Carbon fiber is a very bad product for car body production. First of all it is prohibitively expensive. But even more important, it is very stiff, and when it breaks it becomes a thousand knifes, not exactly what you need in a traffic accident. Steel is almost unbeatable for a good and safe car.

In a F1 race car the driver is protected from the carbon fiber by sitting in a "bathtub" made of aramide fiber, which is also used to produce bulletproof vests and such. It has entirely different properties. A bulletproof vest made of carbon fiber would be totally useless since it would explode into small scrapnels when hit. Even if it is much stronger than aramide fiber.

For consumer products we see carbon fibers used for the most expensive fishing rods, and also some other special sports equipment where price is not important. Rackets, certain bicycle components stc. These days it is also finding its way to the most expensive amateur astronomy telescopes where ultimate stiffness and portability is more important than a few thousand dollars wallet drain.
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RE: Composite Material

Mon Apr 18, 2005 12:41 pm

Another major reason why we don't see carbon fiber or other composite based cars is that until very recently, carbon fiber parts had to be laid up by hand...an extremely time consuming process.

With a mass-produced car, two of the most important criteria in materials are the cost of of the materials, tools to form it, etc., and the amount of time and labour expended to make the part. In almost every case, steel is the fastest and cheapest material to make a car out of.

Also, the ability to repair parts easily and quickly is a minor but still important goal of a car manufacturer. Having the car written off because high repair costs associated with a parking lot bumper-bashing is never a good way to patronize consumers.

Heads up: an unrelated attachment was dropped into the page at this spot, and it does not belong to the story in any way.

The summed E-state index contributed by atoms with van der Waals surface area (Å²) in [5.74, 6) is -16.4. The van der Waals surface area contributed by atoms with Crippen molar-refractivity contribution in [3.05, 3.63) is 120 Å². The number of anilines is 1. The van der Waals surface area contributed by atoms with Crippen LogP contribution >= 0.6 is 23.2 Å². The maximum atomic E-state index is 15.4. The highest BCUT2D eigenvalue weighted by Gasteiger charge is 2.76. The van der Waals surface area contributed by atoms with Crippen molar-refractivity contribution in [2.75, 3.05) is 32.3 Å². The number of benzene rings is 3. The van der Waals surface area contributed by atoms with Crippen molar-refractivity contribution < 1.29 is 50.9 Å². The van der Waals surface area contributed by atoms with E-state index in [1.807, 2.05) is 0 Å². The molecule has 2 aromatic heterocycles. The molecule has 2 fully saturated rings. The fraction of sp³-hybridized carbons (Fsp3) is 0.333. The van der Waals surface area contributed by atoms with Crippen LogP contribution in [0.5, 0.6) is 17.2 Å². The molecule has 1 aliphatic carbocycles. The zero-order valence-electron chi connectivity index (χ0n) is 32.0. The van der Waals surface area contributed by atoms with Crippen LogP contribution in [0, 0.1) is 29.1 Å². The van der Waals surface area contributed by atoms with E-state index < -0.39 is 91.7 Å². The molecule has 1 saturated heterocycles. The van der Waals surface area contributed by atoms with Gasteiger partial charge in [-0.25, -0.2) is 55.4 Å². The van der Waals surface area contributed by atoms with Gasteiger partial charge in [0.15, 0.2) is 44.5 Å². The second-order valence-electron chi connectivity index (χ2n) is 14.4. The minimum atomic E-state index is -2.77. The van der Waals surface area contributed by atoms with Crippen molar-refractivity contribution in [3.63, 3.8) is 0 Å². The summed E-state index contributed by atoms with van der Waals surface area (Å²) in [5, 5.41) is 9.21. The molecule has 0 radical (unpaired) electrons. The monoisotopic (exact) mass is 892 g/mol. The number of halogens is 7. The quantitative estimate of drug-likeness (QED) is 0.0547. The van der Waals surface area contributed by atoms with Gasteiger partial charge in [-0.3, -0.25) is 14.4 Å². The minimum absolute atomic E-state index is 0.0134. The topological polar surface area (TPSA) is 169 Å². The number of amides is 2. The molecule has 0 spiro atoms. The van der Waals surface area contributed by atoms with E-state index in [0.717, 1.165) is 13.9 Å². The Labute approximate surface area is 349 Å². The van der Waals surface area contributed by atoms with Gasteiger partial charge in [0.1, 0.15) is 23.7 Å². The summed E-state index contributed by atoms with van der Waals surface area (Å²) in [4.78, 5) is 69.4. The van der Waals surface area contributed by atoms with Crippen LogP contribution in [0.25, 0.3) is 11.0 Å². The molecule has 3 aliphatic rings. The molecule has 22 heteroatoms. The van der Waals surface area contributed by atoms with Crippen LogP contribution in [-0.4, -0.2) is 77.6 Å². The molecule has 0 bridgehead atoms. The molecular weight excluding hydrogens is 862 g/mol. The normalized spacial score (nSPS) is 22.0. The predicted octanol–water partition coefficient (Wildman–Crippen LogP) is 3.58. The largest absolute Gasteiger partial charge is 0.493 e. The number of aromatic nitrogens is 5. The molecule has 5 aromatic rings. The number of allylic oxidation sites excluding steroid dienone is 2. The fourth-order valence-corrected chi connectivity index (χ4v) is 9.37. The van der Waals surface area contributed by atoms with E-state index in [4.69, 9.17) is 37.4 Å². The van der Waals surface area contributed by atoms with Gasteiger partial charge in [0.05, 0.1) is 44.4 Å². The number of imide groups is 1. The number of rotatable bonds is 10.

Having said that, there are an increasing number of uses of carbon fiber composites in automobiles. The roof panel of the new BMW M5 is made of carbon fiber (if I'm not mistaken), and a good number of the new Corvette Z06 body panels are made from carbon fiber.
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RE: Composite Material

Tue Jun 14, 2005 1:36 pm

There was something else I have always wondered about composites: Stress related to thermal expansion. From sealevel to FL360, there is a change of 70 K. While for most materials the expansion is not much more than a few centimeters or less, what about higher speeds beyond Mach 1.0? The JSF competition had 3 then 2 contenders (Boeing bought MD), all aircraft were made from composites as well as being designed for 9-g manuvering and Mach 1.8+.

I'm not too knowledgable in material science, I hope someone with composite experience can help me out.

Aren't composites are the plastic-metal equivalents of metal-metal alloys? So not all of them are the same, can I have instead of an Aluminum base, maybe a Titanium or even Tungsten based composite? Could that work? I suppose little has been done beyond 'practical or proven uses', so it would be difficult to asertain.
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RE: Composite Material

Wed Jun 15, 2005 2:23 am

Concorde's fuselage stretched considerably when cruising at Mach 2. However, thermal expansion does not cause stress unless it is constrained in some way, for example if dissimilar metals are bonded together.

When composites are mentioned these days it is usually carbon fibre or something similar, which are basically plastics with a reinforcing matrix. The idea is to use the high tensile strength of a material like carbon or glass but avoid it's brittle nature be embedding it in a plastic material. Alternatively you could see it as the carbon fibre matrix providing strength to the plastic.

I should imagine such composites are less affected by thermal expansion than metals.

Glare (as used on the A380 for example) does involve the use of metal. It's a laminate material made up of thin aluminium and fibre glass layers. It might have limitations regarding thermal stresses due to the differential expansion of the various layers.